msjoanna | Jan 4, 2010 |
Showing 1-5 of 49 (next | show all)
By the end of this enjoyably breezy book it becomes clear that Ms. Farooki has been maneuvering her characters toward a major showdown. She contrives a twist of fate that will drag their hidden lives into the light. To her credit she does not make “Bitter Sweets” descend into either screwball revelations or angry ones. Despite its emphasis on deception, dislocation and the loss of love, her book retains a cheery consistency: It has managed to be sunnily devious from the start. And it delivers a refreshing message. Only by means of all their elaborate deceptions do these characters figure out who they really are.
As a debut work from a female novelist writing about the Bangladeshi diaspora, Bitter Sweets will invite comparison with Monica Ali's Brick Lane. Don't be deceived by Farooki's lighter, less political touch - at the heart of her intimate canvas lies a compelling emotional rigour.
added by kidzdoc | editThe Telegraph, Lucy Beresford (Feb 25, 2007)
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Bigotry tries to keep truth safe in its hand
With a grip that kills it.
Rabindranath Tagore, Fireflies, 1928

The truth is rarely pure, and never simple.
Oscar Wilde, The Importance of Being Earnest, 1895
For my mother, my husband and my son, because they are all funny, kind and beautiful—although not necessarily in that order.
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Henna was thirteen when she was gleefully married off to the eldest son of one of the best families in Calcutta, and her marriage was achieved by an audacious network of lies as elaborate and brazen as the golden embroidery on her scarlet wedding sari.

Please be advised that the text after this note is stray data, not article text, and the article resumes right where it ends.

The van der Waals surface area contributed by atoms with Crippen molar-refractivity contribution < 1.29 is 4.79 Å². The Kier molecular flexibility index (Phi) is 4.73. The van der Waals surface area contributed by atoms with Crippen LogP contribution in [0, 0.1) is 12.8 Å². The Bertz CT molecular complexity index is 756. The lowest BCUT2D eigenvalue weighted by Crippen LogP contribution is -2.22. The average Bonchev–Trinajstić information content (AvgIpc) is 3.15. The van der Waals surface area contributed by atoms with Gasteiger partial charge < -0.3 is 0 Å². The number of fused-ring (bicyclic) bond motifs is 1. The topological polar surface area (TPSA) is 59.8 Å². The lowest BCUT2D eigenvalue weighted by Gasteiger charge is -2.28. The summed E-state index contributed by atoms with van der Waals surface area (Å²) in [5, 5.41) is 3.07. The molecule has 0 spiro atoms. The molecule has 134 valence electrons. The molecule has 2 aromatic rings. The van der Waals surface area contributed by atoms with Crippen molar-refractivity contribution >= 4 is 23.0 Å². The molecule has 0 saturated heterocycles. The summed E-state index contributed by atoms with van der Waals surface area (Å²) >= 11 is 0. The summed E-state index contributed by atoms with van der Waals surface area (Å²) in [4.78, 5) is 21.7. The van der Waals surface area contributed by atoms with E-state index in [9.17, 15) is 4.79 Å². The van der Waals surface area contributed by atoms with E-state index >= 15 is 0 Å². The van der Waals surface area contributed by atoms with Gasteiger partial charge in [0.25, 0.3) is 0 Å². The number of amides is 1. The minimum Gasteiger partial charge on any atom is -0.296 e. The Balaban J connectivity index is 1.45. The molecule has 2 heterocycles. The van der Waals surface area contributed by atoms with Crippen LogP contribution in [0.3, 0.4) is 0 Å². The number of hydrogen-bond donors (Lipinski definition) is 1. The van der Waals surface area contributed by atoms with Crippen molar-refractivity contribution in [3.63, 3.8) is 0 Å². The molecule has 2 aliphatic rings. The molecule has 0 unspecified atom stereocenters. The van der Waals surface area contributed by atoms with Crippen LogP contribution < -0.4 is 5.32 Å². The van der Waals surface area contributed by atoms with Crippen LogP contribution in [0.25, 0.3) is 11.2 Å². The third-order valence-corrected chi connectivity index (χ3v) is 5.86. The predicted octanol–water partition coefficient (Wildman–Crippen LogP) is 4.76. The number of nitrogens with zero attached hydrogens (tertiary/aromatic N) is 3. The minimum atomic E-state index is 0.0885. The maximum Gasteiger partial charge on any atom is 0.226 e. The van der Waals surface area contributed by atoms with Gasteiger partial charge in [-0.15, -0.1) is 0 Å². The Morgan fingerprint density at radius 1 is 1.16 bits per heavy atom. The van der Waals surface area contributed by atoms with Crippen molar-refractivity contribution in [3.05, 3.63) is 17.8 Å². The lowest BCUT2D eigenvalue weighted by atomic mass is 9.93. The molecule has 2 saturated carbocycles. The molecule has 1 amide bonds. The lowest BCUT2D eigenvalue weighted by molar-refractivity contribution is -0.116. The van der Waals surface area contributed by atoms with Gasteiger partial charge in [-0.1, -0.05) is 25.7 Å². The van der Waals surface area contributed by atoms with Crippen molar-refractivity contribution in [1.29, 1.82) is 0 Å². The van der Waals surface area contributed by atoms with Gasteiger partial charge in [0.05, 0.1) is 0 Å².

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Amazon.com Product Description (ISBN 0312360525, Hardcover)

With this spellbinding first novel about the destructive lies three immigrant generations of a Pakistani/Bangladeshi family tell each other, Roopa Farooki adds a fresh new voice to the company of Zadie Smith, Jhumpa Lahiri and Arudhati Roy.
Henna Rub is a precocious teenager whose wheeler-dealer father never misses a business opportunity and whose sumptuous Calcutta marriage to wealthy romantic Ricky-Rashid Karim is achieved by an audacious network of lies. Ricky will learn the truth about his seductive bride, but the way is already paved for a future of double lives and deception--family traits that will filter naturally through the generations, forming an instinctive and unspoken tradition. Even as a child, their daughter Shona, herself conceived on a lie and born in a liar's house, finds telling fibs as easy as ABC. But years later, living above a sweatshop in South London's Tooting Bec, it is Shona who is forced to discover unspeakable truths about her loved ones and come to terms with what superficially holds her family together--and also keeps them apart--across geographical, emotional and cultural distance. 
Roopa Farooki has crafted an intelligent, engrossing and emotionally powerful Indian family saga that will stay with you long after you've read the last page.

(retrieved from Amazon Thu, 12 Mar 2015 18:17:38 -0400)

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Follows the machinations of a Bangladeshi-Pakistani family whose penchant for telling lies shapes the destinies of every member, from Henna, who lies her way into a marriage to a wealthy romantic, to her daughter Shona, who struggles with the superficialties binding her loved ones.… (more)